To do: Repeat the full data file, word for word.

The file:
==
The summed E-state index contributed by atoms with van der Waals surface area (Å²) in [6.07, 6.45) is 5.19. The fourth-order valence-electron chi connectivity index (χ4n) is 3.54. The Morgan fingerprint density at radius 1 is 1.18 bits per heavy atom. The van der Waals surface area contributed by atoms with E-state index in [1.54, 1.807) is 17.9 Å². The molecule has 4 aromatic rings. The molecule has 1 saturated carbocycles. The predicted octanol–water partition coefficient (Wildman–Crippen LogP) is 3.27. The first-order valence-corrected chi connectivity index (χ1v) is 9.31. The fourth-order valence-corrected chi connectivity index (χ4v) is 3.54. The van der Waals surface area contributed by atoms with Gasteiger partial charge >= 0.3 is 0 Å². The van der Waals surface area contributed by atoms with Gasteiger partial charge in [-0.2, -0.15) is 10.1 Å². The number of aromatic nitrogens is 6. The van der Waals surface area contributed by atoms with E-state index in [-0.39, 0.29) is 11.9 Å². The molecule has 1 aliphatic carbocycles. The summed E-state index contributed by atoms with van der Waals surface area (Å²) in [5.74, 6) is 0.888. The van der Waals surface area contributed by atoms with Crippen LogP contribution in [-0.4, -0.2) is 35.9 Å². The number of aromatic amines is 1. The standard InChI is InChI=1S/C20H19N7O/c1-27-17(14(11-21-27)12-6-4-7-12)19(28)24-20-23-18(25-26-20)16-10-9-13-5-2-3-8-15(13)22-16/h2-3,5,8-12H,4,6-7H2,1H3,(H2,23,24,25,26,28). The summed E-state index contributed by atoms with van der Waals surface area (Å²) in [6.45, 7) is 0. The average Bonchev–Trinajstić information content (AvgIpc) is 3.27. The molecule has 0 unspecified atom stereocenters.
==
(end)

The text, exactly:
The summed E-state index contributed by atoms with van der Waals surface area (Å²) in [6.07, 6.45) is 5.19. The fourth-order valence-electron chi connectivity index (χ4n) is 3.54. The Morgan fingerprint density at radius 1 is 1.18 bits per heavy atom. The van der Waals surface area contributed by atoms with E-state index in [1.54, 1.807) is 17.9 Å². The molecule has 4 aromatic rings. The molecule has 1 saturated carbocycles. The predicted octanol–water partition coefficient (Wildman–Crippen LogP) is 3.27. The first-order valence-corrected chi connectivity index (χ1v) is 9.31. The fourth-order valence-corrected chi connectivity index (χ4v) is 3.54. The van der Waals surface area contributed by atoms with Gasteiger partial charge >= 0.3 is 0 Å². The van der Waals surface area contributed by atoms with Gasteiger partial charge in [-0.2, -0.15) is 10.1 Å². The number of aromatic nitrogens is 6. The van der Waals surface area contributed by atoms with E-state index in [-0.39, 0.29) is 11.9 Å². The molecule has 1 aliphatic carbocycles. The summed E-state index contributed by atoms with van der Waals surface area (Å²) in [5.74, 6) is 0.888. The van der Waals surface area contributed by atoms with Crippen LogP contribution in [-0.4, -0.2) is 35.9 Å². The number of aromatic amines is 1. The standard InChI is InChI=1S/C20H19N7O/c1-27-17(14(11-21-27)12-6-4-7-12)19(28)24-20-23-18(25-26-20)16-10-9-13-5-2-3-8-15(13)22-16/h2-3,5,8-12H,4,6-7H2,1H3,(H2,23,24,25,26,28). The summed E-state index contributed by atoms with van der Waals surface area (Å²) in [6.45, 7) is 0. The average Bonchev–Trinajstić information content (AvgIpc) is 3.27. The molecule has 0 unspecified atom stereocenters.